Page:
A musical theater throwback — performed on the Mississippi River in Grand Rapids — is history.

The city has ended Grand Rapids Showboat's lease at a riverfront venue synonymous with the vaudeville show performed there for six decades. Following that September vote, the nonprofit decided to dissolve.

But its board members are still protesting the loss of the venue for what could become a biofuel plant. Showboat Landing is the last stage of its kind to sit atop the Mississippi River, they say, and ought to remain a place to experience the arts beside it.

"It seems like the community wants to have a conversation, an honest conversation about what the best use of the Showboat Landing is," said Benjamin Braff, past president of the nonprofit and a member of the city's Arts and Culture Commission.

The landing, officially called Syndicate Park, for decades has been home to summer performances of Mississippi Melodie Showboat, a show performed on and beside a river paddleboat that promised to "recreate turn-of-the-century entertainment."

But since the 1990s, the city has been eyeing it for industrial development.

In September, the City Council unanimously decided to terminate Showboat's lease. Afterward, in video recap of that meeting, Mayor Dale Adams said that the land has long been zoned for industry. Adams did not respond to calls and e-mails requesting comment.

The city is focusing on improving residents and tourists' access to the river downtown, instead, he said in the video. He pledged to help Showboat find a new venue.

"Just because we've terminated the lease tonight with Showboat doesn't mean we're not concerned and looking for a venue," he said.

City officials have said that UPM Blandin, which owns the giant paper mill in town, has been buying up land near the landing and is interested in building a biofuel plant on the site, bringing more jobs to the city.

UPM Blandin has not made any announcements about such a facility. A spokeswoman for UPM Blandin, Marsha Miller, declined to comment on a possible land swap with the city or the company's plans for the property.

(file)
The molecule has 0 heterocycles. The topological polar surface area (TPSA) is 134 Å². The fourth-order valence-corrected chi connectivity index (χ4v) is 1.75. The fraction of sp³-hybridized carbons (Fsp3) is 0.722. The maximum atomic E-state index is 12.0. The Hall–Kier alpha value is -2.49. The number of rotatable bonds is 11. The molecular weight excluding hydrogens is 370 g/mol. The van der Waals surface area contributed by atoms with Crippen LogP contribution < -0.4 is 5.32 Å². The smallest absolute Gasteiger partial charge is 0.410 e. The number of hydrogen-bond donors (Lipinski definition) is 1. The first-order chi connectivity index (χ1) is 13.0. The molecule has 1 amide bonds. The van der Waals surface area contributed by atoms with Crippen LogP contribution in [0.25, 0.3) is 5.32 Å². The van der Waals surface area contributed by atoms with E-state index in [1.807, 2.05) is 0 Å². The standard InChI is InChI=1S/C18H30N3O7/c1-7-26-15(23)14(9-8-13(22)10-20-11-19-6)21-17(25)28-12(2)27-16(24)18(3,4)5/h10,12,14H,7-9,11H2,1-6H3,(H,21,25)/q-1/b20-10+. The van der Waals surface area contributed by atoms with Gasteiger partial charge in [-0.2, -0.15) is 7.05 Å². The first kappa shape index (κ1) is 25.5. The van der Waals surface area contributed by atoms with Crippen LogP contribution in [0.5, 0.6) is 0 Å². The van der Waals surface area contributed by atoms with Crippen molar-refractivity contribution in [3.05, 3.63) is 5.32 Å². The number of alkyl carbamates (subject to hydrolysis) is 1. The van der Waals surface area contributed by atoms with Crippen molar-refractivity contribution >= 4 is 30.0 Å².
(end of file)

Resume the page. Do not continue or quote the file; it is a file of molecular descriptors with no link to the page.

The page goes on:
For years, dwindling audiences have threatened the survival of Showboat.

Mention Showboat, and "people jump to the historical, 60-year run of specific types of dresses, jokes, songs," Braff said. "And it was no longer attracting audiences."

Last season, the nonprofit decided to switch up the programming, trading in the same old vaudeville show for two new productions that honored that show's legacy but brought something new, Braff said. The venue also hosted an independent film series and Wine on the Mississippi.

"Maybe we can show the city … that it's not some declining boat show," Braff said, "that this is a vibrant opportunity."

In June, the city sent the nonprofit a preliminary notice that it would be terminating the group's lease during 2015.

"The city has been reserving this piece of property since the 1990s for future industrial development," it said. "At this point, the city is preparing for future development."

The letter pledged to help Showboat find a new venue, suggesting the Forest History Center, less than a mile up the river, as a "great collaboration," perhaps fueled by state bonding dollars. "Showboat has been a wonderful piece of culture in our community," the letter continues, "and the city looks forward to partnering in a new exciting location."

After scouting other sites and weighing its other challenges, the nonprofit's board decided it was best to dissolve.

But it might not be the show's curtain call. Other communities have approached the nonprofit, Braff said, interested to "continue the legacy of a Showboat-style show on the river."